A look at Disney parks around the world
Tuesday, September 10, 2019
When most of us picture a Disney park, we associate it with the sunny skies and palm trees of Florida or California.
But in the last few decades, Disney has reached across the globe to open new resort locations in Europe and Asia. Disney’s six total parks are located in Anaheim, Orlando, Tokyo, Paris, Hong Kong, and Shanghai.
You might mistakenly believe that once you’ve seen a single Disney park, you’ve seen them all. But each Disney park actually has very different rides, attractions, scenery, and even food. Here is a list of all the Disney parks around the world and some of the key differences that set them apart.
The Disney parks phenomenon started out relatively small with the construction of Disneyland in the 1950s. Disneyland is the only park built and completed under Walt Disney’s direct supervision.
What began as one simple amusement park blossomed into a fully-fledged resort throughout the 20th century. Aside from being the original, what sets Disneyland apart from its numerous duplicates across the world is its California Adventure park.
Walt Disney World
Disney World is the largest resort, boasting four enormous theme parks. All diehard Disney fans need to put Disney World at the top of their bucket list!
Magic Kingdom, one of the first parks ever built, is similar to the original Disneyland and has most of the same rides. But Epcot, Animal Kingdom, and Hollywood Studios are three of the most unique Disney parks worldwide.
Disney’s four parks outside the U.S. are sometimes forgotten by American tourists.
Location: Urayasu, Chiba, Japan
Opening Year: 1983
Parks: Tokyo Disneyland, Tokyo DisneySea
Tokyo Disneyland matches up to the original pretty closely. But one of the most unique parks in the Disney universe is Tokyo DisneySea.
The park is surrounded with water, and each section of the park is themed after a different port instead of a piece of American landscape. One area of the park is set on a “Mysterious Island” and features an enormous volcanic mountain that encompasses several attractions.
Some of the most noteworthy rides include 20,000 Leagues Under the Sea — an underwater voyage in mini submarines, Monster’s Inc. Ride and Go Seek — an interactive ride where guests search for monsters using flashlight contraptions, and Journey to the Center of the Earth — a discovery expedition filled with both fast thrills and chances to glide through beautiful caverns.
Location: Paris, France
Opening Year: 1992
Parks: Disneyland Paris, Walt Disney Studios Park
One of the most obvious differences in Disneyland Paris is the central castle. It has very different architecture from its American and Japanese counterparts, with curved lines and circular windows.
Most noticeably, underneath the castle is a sleeping dragon in his dungeon. He “wakes up” every few minutes to blow puffs of green smoke at passerby.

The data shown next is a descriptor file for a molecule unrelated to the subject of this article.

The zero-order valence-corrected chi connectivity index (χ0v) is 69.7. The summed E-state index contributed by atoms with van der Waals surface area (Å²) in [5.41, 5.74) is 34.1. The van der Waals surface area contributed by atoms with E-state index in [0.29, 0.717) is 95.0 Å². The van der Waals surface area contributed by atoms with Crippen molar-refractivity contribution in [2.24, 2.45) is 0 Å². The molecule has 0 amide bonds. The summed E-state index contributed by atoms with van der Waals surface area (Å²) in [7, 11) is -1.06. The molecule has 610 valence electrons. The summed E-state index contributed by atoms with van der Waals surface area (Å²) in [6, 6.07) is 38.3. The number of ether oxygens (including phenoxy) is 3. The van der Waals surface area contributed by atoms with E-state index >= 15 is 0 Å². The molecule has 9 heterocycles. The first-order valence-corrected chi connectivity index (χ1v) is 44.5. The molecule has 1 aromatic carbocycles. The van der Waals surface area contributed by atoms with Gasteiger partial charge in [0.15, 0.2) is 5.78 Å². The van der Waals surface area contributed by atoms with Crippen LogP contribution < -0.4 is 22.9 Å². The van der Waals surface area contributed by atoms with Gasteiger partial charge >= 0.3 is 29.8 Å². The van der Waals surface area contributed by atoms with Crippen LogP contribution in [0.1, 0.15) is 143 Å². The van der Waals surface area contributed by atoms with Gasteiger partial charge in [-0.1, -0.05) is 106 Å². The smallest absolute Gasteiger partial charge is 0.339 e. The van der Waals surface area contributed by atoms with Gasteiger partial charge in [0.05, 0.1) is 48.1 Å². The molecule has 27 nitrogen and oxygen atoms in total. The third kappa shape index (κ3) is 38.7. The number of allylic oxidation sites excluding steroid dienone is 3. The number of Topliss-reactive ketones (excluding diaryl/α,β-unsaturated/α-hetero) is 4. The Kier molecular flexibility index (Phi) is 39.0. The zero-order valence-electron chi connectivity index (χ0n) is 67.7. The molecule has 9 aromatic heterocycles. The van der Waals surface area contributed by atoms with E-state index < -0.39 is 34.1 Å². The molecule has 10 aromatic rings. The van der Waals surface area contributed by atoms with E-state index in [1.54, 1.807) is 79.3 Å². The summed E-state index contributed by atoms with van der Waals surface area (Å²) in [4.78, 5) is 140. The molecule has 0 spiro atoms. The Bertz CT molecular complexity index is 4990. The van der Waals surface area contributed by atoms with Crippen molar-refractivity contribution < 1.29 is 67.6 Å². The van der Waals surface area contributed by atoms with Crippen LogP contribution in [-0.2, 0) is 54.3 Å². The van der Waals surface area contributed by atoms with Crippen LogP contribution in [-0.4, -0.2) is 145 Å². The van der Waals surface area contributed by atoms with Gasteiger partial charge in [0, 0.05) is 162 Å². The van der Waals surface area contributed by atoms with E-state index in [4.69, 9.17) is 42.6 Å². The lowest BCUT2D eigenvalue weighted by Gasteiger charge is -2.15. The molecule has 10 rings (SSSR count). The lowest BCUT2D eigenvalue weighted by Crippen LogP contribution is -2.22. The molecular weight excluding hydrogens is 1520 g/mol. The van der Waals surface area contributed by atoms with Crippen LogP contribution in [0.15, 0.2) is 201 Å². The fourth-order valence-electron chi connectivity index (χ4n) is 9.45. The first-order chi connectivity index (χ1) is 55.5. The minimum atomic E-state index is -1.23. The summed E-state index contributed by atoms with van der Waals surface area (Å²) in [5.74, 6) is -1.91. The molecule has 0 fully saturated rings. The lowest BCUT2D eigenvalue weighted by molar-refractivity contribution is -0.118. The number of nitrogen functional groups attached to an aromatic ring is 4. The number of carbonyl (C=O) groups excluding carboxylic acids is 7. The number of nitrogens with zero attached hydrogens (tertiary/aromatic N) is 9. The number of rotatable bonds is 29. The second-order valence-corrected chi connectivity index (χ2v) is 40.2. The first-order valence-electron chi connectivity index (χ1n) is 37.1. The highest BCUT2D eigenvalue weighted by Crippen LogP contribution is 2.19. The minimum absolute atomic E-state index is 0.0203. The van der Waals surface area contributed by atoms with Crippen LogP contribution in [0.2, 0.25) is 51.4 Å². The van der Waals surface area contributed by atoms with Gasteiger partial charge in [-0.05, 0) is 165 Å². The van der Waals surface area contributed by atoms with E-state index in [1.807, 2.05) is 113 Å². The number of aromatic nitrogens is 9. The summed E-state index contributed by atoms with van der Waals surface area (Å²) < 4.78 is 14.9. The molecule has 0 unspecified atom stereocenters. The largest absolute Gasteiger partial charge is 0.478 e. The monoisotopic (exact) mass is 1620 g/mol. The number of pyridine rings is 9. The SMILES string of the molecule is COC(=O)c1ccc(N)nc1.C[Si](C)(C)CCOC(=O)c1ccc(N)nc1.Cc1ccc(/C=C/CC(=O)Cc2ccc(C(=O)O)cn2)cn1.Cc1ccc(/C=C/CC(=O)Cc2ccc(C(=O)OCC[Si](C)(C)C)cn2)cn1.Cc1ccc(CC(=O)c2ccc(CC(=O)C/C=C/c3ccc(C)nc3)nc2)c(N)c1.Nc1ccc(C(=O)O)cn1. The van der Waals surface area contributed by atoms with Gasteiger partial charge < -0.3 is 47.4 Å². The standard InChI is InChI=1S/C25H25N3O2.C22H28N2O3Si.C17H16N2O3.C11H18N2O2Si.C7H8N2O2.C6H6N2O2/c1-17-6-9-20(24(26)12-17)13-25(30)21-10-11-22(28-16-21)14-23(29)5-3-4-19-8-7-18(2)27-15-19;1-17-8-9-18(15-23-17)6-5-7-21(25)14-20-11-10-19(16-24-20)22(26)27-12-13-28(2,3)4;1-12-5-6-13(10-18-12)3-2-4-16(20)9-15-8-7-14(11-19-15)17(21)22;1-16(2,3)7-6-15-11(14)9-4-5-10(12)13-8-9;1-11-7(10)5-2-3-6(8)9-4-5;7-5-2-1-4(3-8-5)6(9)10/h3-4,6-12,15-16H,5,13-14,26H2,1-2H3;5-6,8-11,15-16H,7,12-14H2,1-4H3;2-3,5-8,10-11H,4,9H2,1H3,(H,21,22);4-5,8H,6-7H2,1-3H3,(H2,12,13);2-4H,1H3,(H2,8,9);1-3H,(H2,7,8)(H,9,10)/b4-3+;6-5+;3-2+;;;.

Another interesting feature inside the original Disneyland Park is Alice’s Curious Labyrinth. This elaborate hedge maze is full of lovely fountains and unique Disney touches. At the secondary park Walt Disney Studios, you won’t want to miss the Ratatouille: The Adventure ride or the Mickey and the Magician show.
Hong Kong Disneyland
Location: Lantau Island, Hong Kong, China
Opening Year: 2005
Parks: Hong Kong Disneyland
At first glance, a map of Hong Kong Disneyland seems to match up with the park in California. But if you look a little closer, you’ll find one of the most intriguing differences: the addition of Mystic Point.
This additional land features several attractions, most notably Mystic Manor. This slightly spooky ride is similar to Disney classic The Haunted Mansion but with a whole new style and background story.
Hong Kong is also one of the first parks where Disney has begun to incorporate Marvel characters. Ant-Man and The Wasp: Nano Battle and the Iron Man Experience have quickly become two of the most popular rides in the park.
Location: Shanghai, China
Opening Year: 2016
Parks: Shanghai Disneyland
Shanghai Disneyland looks strikingly different from older versions of the park. Mainstreet USA is replaced by subtler Mickey Ave. The castle architecture is not themed after one particular Disney princess like Cinderella or Sleeping Beauty, and it’s the largest castle at any Disney park.
Inside the castle walls is an actual ride, Voyage to the Crystal Grotto. This water ride features beautiful scenes from favorite Disney movies.
One of the most famous rides at Shanghai Disneyland is Tron Lightcycle Power Run. This futuristic coaster seats riders on a bike contraption that includes leg restraints rather than a seatbelt.
Last but certainly not least, one of the most distinctive elements in the Shanghai park is Camp Discovery Challenge Trails. The elaborate ropes course is on the side of a man-made mountain complete with a rushing waterfall.
Each of the worldwide Disney parks has its own unique architecture, rides, food, and set of experiences. Next time you start planning a family vacation to Disney, consider taking it international.
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